And Two in Transition
Blimpy and Seva go house-hunting
by Sally Mitani
Blimpy Burger--Krazy Jim's Blimpy Burger, until Rich Magner bought the business from Jim Shafer in 1992--will still be occupying its current location through August. Magner says the building was sold out from under him very quickly at the end of the 2012, and he says he has no one but himself to blame.
"I would have done the same thing," says Magner. "The university made a very generous offer [to Shafer's widow, Patricia], and anyone would have taken it."
Magner had first refusal on the property. "She wanted me to be the one to buy it. I just didn't get around to it," he says ruefully. "The day after Thanksgiving I found out that I had thirty days to match what the university was offering." He got the impression that the deal was hurried along in case the country went off the "fiscal cliff," which would have hiked the tax rate on capital gains (the deal to avoid the cliff did raise the capital gains rate, but only on high-income households).
"I had a very strange holiday" contemplating what to do next, Magner says. In January he was just beginning to look for new places, and laid out his wish list: "It would have to be a place with a kitchen [already]--I can't afford to do a build-out. I'd like to stay around here--Packard or State area. It has to have parking. I'd even go out Packard as far away as Fraser's. That area is doing well. Or as a second choice, I guess I'd move to South U," he says, with a marked lack of enthusiasm.
He explains, counterintuitively, that even though Blimpy is a campus icon, his busiest month is August. "That's when all the food tourists are out on vacation. They've seen us on TV shows [Diners, Drive-Ins, and Dives, Man vs. Food] and read about us. And also, that's when the building trades are working on all the student housing. We're big with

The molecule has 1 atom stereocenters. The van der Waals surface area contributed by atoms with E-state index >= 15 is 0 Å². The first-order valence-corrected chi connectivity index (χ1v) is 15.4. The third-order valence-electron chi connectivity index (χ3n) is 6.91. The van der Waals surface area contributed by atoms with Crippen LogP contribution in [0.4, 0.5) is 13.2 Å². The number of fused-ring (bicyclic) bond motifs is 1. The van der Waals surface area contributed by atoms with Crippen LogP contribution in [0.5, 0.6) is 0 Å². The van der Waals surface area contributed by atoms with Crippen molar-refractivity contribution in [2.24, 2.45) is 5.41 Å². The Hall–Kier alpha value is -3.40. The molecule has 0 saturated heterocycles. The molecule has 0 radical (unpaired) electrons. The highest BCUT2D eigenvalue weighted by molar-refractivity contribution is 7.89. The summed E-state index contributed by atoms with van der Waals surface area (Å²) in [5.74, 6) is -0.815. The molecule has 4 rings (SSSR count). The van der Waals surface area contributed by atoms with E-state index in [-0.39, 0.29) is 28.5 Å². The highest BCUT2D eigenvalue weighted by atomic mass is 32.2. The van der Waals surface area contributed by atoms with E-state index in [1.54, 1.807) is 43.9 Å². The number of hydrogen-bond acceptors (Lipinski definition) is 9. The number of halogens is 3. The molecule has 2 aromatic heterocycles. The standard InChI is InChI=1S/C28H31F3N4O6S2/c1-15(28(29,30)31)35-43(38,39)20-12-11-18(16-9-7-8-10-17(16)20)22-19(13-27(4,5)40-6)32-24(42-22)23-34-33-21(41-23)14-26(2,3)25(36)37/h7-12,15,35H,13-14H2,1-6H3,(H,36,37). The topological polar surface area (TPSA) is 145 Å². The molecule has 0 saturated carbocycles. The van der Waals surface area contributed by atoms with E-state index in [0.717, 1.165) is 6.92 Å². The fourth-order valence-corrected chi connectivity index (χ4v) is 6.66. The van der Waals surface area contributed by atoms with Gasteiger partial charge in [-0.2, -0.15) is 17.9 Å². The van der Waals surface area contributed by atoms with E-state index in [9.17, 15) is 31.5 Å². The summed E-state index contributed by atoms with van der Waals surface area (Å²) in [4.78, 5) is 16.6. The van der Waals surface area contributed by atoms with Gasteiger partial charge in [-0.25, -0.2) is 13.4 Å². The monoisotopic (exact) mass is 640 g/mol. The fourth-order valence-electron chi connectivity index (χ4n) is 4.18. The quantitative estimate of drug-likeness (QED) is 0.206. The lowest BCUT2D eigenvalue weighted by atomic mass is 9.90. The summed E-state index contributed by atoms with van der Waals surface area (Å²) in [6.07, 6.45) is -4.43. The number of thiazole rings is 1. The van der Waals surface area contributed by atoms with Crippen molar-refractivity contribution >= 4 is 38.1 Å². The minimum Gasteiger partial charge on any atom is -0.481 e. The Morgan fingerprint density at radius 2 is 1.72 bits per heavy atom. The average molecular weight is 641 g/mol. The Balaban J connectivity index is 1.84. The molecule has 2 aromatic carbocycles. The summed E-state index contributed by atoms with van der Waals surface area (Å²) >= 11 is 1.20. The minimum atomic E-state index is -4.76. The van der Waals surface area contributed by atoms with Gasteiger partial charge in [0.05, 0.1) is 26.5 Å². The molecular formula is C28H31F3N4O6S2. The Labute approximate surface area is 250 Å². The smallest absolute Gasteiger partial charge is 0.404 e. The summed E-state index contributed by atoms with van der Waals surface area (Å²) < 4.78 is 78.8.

the building trades." His business also spikes on game days and whenever alums are in town. Otherwise, "come September, we're dead in the water."
As a final wish, "I'd really like to have a good place for my bears." Weather permitting, he sculpts snow bears out front, where his awning protects them from the elements.
Another iconic restaurant--and Blimpy's culinary opposite--is also moving. Seva, one of Ann Arbor's first vegetarian restaurants, had a pretty sweet deal with its landlord, VFW Post 423, and when the lease was up last year, the VFW suggested that a large rent hike was in order. Seva has been on a month-to-month ever since. At press time the vegetarian restaurant was very close to signing a deal for a new space, but didn't want to say where: "There's nothing I can tell you that's not already out there," owner Jeff Jackson wearily called out to his manager, who repeated the message into the phone.
What's already out there, reported by AnnArbor.com, is that the VFW is listing the space with Colliers and asking $19.50 per square foot ($7.50 for the basement, where the Comedy Showcase is).
On the surface, that would seem to be the going rate for comparable properties in the area, but a businessman who asked not to be named suggested that the VFW is probably going to regret it. These "sweet deals" are usually pretty sweet for the landlord too, he said. "Seva's been in there, what, thirty years? What's the VFW done for them? They just sit there and collect the rent. In this game, you've got to pay to play. Seva was what's called an 'existing nonconforming tenant.' To get a new tenant in there, there are going to be huge issues to bring the place up to what's now the code. Mechanical, handicap access, bathrooms. I think the VFW made a major mistake." The VFW Post 423 didn't return calls.
The businessman also thinks he knows where Seva is bound: 314 South Fourth. It was most recently the Dream Nite Club, which the city shut down after repeated contretemps involving weapons and underage drinking, but many Ann Arborites fondly remember it as Maude's.
[Originally published in February, 2013.]